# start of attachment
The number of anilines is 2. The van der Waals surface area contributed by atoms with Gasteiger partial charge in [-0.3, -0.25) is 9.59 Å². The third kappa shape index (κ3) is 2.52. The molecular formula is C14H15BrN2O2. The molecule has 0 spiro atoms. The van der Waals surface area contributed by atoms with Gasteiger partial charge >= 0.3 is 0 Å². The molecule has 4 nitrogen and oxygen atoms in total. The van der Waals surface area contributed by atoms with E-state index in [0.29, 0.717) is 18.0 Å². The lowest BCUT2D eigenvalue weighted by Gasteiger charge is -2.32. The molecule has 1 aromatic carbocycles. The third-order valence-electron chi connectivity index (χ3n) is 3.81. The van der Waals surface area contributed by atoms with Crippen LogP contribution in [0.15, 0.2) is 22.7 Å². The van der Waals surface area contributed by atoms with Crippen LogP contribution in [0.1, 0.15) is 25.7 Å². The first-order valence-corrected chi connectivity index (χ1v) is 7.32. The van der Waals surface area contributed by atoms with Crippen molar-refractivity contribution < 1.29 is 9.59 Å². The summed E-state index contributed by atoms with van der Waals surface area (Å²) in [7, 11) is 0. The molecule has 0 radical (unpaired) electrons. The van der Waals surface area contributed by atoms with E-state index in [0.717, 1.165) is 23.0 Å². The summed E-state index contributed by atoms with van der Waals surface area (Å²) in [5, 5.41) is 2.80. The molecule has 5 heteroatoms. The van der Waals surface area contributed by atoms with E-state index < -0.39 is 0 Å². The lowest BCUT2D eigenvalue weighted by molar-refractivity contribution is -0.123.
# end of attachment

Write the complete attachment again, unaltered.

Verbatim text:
The number of anilines is 2. The van der Waals surface area contributed by atoms with Gasteiger partial charge in [-0.3, -0.25) is 9.59 Å². The third kappa shape index (κ3) is 2.52. The molecular formula is C14H15BrN2O2. The molecule has 0 spiro atoms. The van der Waals surface area contributed by atoms with Gasteiger partial charge >= 0.3 is 0 Å². The molecule has 4 nitrogen and oxygen atoms in total. The van der Waals surface area contributed by atoms with E-state index in [0.29, 0.717) is 18.0 Å². The lowest BCUT2D eigenvalue weighted by Gasteiger charge is -2.32. The molecule has 1 aromatic carbocycles. The third-order valence-electron chi connectivity index (χ3n) is 3.81. The van der Waals surface area contributed by atoms with Crippen LogP contribution in [0.15, 0.2) is 22.7 Å². The van der Waals surface area contributed by atoms with Crippen LogP contribution in [0.1, 0.15) is 25.7 Å². The first-order valence-corrected chi connectivity index (χ1v) is 7.32. The van der Waals surface area contributed by atoms with Crippen molar-refractivity contribution < 1.29 is 9.59 Å². The summed E-state index contributed by atoms with van der Waals surface area (Å²) in [7, 11) is 0. The molecule has 0 radical (unpaired) electrons. The van der Waals surface area contributed by atoms with E-state index in [0.717, 1.165) is 23.0 Å². The summed E-state index contributed by atoms with van der Waals surface area (Å²) in [5, 5.41) is 2.80. The molecule has 5 heteroatoms. The van der Waals surface area contributed by atoms with E-state index < -0.39 is 0 Å². The lowest BCUT2D eigenvalue weighted by molar-refractivity contribution is -0.123.